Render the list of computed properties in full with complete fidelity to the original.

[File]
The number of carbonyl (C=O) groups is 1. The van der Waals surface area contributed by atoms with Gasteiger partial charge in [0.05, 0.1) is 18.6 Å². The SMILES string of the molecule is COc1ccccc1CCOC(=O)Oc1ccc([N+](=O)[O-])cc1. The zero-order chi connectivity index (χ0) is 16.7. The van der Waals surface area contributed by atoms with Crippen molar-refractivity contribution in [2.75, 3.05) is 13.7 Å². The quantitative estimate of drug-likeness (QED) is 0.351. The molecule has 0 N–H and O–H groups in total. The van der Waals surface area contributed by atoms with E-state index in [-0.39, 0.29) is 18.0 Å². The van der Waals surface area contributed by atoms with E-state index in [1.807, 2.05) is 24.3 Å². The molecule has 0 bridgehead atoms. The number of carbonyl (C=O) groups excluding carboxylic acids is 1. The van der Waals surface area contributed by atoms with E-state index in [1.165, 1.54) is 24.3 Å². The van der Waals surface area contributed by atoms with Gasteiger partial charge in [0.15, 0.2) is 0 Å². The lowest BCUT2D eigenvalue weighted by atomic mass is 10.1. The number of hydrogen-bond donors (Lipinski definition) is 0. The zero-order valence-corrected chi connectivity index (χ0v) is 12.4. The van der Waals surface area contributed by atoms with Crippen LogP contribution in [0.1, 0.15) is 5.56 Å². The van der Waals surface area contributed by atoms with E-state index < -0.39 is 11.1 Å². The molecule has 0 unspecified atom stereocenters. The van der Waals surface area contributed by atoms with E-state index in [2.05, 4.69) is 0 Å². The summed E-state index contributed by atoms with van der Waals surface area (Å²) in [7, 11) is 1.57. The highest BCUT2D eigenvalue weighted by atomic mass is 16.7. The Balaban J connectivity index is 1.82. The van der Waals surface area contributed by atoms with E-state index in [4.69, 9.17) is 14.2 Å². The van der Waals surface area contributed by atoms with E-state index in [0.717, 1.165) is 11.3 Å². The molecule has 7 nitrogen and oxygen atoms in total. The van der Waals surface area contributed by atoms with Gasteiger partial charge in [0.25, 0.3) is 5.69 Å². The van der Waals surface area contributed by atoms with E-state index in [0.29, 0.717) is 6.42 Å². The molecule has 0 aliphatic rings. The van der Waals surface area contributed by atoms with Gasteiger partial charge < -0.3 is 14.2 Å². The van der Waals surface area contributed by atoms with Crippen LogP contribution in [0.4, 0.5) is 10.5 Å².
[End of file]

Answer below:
The number of carbonyl (C=O) groups is 1. The van der Waals surface area contributed by atoms with Gasteiger partial charge in [0.05, 0.1) is 18.6 Å². The SMILES string of the molecule is COc1ccccc1CCOC(=O)Oc1ccc([N+](=O)[O-])cc1. The zero-order chi connectivity index (χ0) is 16.7. The van der Waals surface area contributed by atoms with Crippen molar-refractivity contribution in [2.75, 3.05) is 13.7 Å². The quantitative estimate of drug-likeness (QED) is 0.351. The molecule has 0 N–H and O–H groups in total. The van der Waals surface area contributed by atoms with E-state index in [-0.39, 0.29) is 18.0 Å². The van der Waals surface area contributed by atoms with E-state index in [1.807, 2.05) is 24.3 Å². The molecule has 0 bridgehead atoms. The number of carbonyl (C=O) groups excluding carboxylic acids is 1. The van der Waals surface area contributed by atoms with E-state index in [1.165, 1.54) is 24.3 Å². The van der Waals surface area contributed by atoms with Gasteiger partial charge in [0.15, 0.2) is 0 Å². The lowest BCUT2D eigenvalue weighted by atomic mass is 10.1. The number of hydrogen-bond donors (Lipinski definition) is 0. The zero-order valence-corrected chi connectivity index (χ0v) is 12.4. The van der Waals surface area contributed by atoms with Crippen LogP contribution in [0.1, 0.15) is 5.56 Å². The van der Waals surface area contributed by atoms with E-state index < -0.39 is 11.1 Å². The molecule has 0 unspecified atom stereocenters. The van der Waals surface area contributed by atoms with E-state index in [2.05, 4.69) is 0 Å². The summed E-state index contributed by atoms with van der Waals surface area (Å²) in [7, 11) is 1.57. The highest BCUT2D eigenvalue weighted by atomic mass is 16.7. The Balaban J connectivity index is 1.82. The van der Waals surface area contributed by atoms with E-state index in [4.69, 9.17) is 14.2 Å². The van der Waals surface area contributed by atoms with E-state index in [0.717, 1.165) is 11.3 Å². The molecule has 7 nitrogen and oxygen atoms in total. The van der Waals surface area contributed by atoms with Gasteiger partial charge in [0.25, 0.3) is 5.69 Å². The van der Waals surface area contributed by atoms with E-state index in [0.29, 0.717) is 6.42 Å². The molecule has 0 aliphatic rings. The van der Waals surface area contributed by atoms with Gasteiger partial charge < -0.3 is 14.2 Å². The van der Waals surface area contributed by atoms with Crippen LogP contribution in [0.4, 0.5) is 10.5 Å².